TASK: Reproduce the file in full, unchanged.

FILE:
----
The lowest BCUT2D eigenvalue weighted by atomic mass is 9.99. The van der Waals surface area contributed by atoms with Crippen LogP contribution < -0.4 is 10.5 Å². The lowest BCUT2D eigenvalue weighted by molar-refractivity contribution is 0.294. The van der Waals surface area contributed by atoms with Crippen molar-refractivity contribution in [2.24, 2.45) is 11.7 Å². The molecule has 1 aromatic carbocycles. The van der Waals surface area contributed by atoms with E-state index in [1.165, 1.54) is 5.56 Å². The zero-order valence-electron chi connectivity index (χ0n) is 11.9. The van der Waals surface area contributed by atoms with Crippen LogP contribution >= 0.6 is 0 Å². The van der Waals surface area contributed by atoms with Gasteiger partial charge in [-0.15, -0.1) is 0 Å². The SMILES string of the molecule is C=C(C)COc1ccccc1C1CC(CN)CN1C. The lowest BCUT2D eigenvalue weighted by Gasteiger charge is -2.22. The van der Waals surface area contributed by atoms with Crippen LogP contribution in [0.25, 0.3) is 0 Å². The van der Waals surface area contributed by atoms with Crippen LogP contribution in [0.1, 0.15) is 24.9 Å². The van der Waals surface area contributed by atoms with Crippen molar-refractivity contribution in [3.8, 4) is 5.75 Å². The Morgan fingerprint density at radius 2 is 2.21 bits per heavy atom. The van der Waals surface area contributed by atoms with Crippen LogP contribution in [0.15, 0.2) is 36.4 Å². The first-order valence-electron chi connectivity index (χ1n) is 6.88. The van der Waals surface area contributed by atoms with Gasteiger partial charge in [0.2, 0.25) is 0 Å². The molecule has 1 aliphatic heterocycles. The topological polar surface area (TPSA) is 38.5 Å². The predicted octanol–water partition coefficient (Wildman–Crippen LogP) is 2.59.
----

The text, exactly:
The lowest BCUT2D eigenvalue weighted by atomic mass is 9.99. The van der Waals surface area contributed by atoms with Crippen LogP contribution < -0.4 is 10.5 Å². The lowest BCUT2D eigenvalue weighted by molar-refractivity contribution is 0.294. The van der Waals surface area contributed by atoms with Crippen molar-refractivity contribution in [2.24, 2.45) is 11.7 Å². The molecule has 1 aromatic carbocycles. The van der Waals surface area contributed by atoms with E-state index in [1.165, 1.54) is 5.56 Å². The zero-order valence-electron chi connectivity index (χ0n) is 11.9. The van der Waals surface area contributed by atoms with Crippen LogP contribution >= 0.6 is 0 Å². The van der Waals surface area contributed by atoms with Gasteiger partial charge in [-0.15, -0.1) is 0 Å². The SMILES string of the molecule is C=C(C)COc1ccccc1C1CC(CN)CN1C. The lowest BCUT2D eigenvalue weighted by Gasteiger charge is -2.22. The van der Waals surface area contributed by atoms with Crippen LogP contribution in [0.25, 0.3) is 0 Å². The van der Waals surface area contributed by atoms with Crippen LogP contribution in [0.1, 0.15) is 24.9 Å². The van der Waals surface area contributed by atoms with Crippen molar-refractivity contribution in [3.8, 4) is 5.75 Å². The Morgan fingerprint density at radius 2 is 2.21 bits per heavy atom. The van der Waals surface area contributed by atoms with Crippen LogP contribution in [0.15, 0.2) is 36.4 Å². The first-order valence-electron chi connectivity index (χ1n) is 6.88. The van der Waals surface area contributed by atoms with Gasteiger partial charge in [0.2, 0.25) is 0 Å². The molecule has 1 aliphatic heterocycles. The topological polar surface area (TPSA) is 38.5 Å². The predicted octanol–water partition coefficient (Wildman–Crippen LogP) is 2.59.